Opened in 2008, The Ritz-Carlton, Guangzhou sits in the Zhujiang New Town area of the Tianhe district along the Pearl River. “The Canton Tower, the world-class opera house, [Guangzhou] Museum and library are all located at the footstep of our hotel,” says Andrew C. Rogers, hotel general manager. “If you love exploring traditional and historical spots, visit the Chen Clan Academy, Shamian Island or Sun Yat-sen temple to gain some insight into Guangzhou’s past.”
But the hotel is worth a visit as well, with its design that blends European elegance and Chinese glamour, a heated rooftop pool lined with columns and Cantonese fine dining at Lai Heen. “We have a beautiful hotel with distinctive facilities that create a warm and refined ambience, but what makes it special is the personalized service and genuine care,” Rogers says.
Fellow Five-Star Four Seasons Hotel Guangzhou goes for an ultramodern aesthetic. Set on the 74th to 98th floors of the 103-story Guangzhou IFC building, it boasts bold design (like the 70th-floor lounge, which has a dramatic 30-floor-high atrium above it and a double-helix staircase), a sculpture-heavy contemporary art collection, an infinity-edge pool that seems to disappear into the sky on the 69th floor, and fantastic views of the river and city. But the commitment to service is the same. “Since the day Four Seasons Hotel Guangzhou opened in 2012, it has been the unwavering commitment by each member of our staff in delivering outstanding service and quality to our guests [that helped us win the Five-Star],” says Bahram Sepahi, regional vice president and general manager. “Five-Star service demands consistency and quality in product and service that is unparalleled and at a very personal level.”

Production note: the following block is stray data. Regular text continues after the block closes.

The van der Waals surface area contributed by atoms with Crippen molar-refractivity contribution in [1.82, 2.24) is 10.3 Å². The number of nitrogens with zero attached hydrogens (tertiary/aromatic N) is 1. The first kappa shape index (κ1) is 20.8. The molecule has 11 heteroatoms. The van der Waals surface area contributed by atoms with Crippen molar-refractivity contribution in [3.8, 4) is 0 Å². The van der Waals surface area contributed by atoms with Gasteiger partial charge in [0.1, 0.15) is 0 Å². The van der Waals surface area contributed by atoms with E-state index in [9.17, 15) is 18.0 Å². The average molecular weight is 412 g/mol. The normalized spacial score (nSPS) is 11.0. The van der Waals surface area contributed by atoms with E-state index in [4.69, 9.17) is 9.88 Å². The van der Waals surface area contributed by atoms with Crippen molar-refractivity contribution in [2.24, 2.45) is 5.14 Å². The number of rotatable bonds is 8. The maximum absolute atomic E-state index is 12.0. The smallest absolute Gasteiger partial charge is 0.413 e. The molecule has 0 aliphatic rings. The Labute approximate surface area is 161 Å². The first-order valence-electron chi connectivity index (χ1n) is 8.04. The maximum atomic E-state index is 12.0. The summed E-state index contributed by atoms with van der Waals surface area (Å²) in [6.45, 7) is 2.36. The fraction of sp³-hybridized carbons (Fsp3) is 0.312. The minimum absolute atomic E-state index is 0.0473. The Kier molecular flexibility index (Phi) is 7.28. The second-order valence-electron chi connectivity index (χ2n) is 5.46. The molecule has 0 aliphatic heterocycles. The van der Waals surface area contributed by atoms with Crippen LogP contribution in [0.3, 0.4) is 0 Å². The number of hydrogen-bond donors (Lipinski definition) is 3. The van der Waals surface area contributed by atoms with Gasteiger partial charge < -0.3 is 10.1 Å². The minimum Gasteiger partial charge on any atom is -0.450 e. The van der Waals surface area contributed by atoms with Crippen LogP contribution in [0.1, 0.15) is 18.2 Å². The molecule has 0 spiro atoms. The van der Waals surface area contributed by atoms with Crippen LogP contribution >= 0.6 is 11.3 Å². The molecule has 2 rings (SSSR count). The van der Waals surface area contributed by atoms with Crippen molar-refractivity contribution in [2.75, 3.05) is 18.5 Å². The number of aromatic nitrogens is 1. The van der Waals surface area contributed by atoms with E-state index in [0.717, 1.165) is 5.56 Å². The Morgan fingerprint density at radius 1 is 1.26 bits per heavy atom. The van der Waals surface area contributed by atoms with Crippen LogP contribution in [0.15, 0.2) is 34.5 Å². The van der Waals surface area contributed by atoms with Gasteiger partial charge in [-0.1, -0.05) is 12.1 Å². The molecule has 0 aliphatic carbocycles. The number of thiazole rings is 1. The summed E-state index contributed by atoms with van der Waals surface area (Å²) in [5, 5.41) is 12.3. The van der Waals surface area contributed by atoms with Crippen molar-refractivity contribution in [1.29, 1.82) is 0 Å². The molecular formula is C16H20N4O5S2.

As Mandarin Oriental, Tokyo marks its 10th anniversary this year, it has another reason to celebrate: It became Tokyo’s first Five-Star hotel. Despite its age, the sexy, chic hotel continually stays fresh—it just wrapped up a very popular pop-up restaurant from boundary-pushing Noma in Copenhagen, its own restaurants (from Sushi Sora, which serves Edo-mae sushi—a traditional style with simple, elegant preparation—to Tapas Molecular Bar, which experiments with intriguing molecular bites) are hot spots for locals, and the newly minted Five-Star spa wows with spacious suites that have floor-to-ceiling views of the city.
But all of it comes secondary to assisting guests. “As a brand, we place a great focus on service. It is what we are about. We work hard to deliver a consistent bespoke service wherever we can,” says Anthony Costa, general manager. “Our director of quality works daily with division and department heads to review guest comments, suggestions and we listen to our colleagues on how they feel we can improve. It is just a continual process of refinement and evolution.”
“Service here in Tokyo is exceptionally warm and genuine,” Costa says. “The Japanese are naturally service-minded, and I believe they enjoy delighting guests.” The staff at the Nihonbashi business district hotel illustrates his point well. “They are so proud, being the first [Five-Star] hotel means so much to them, but what I truly appreciated was how many of them said they need to work even harder to retain it. They know they can deliver the service, but they recognize the importance of keeping it and improving each year.”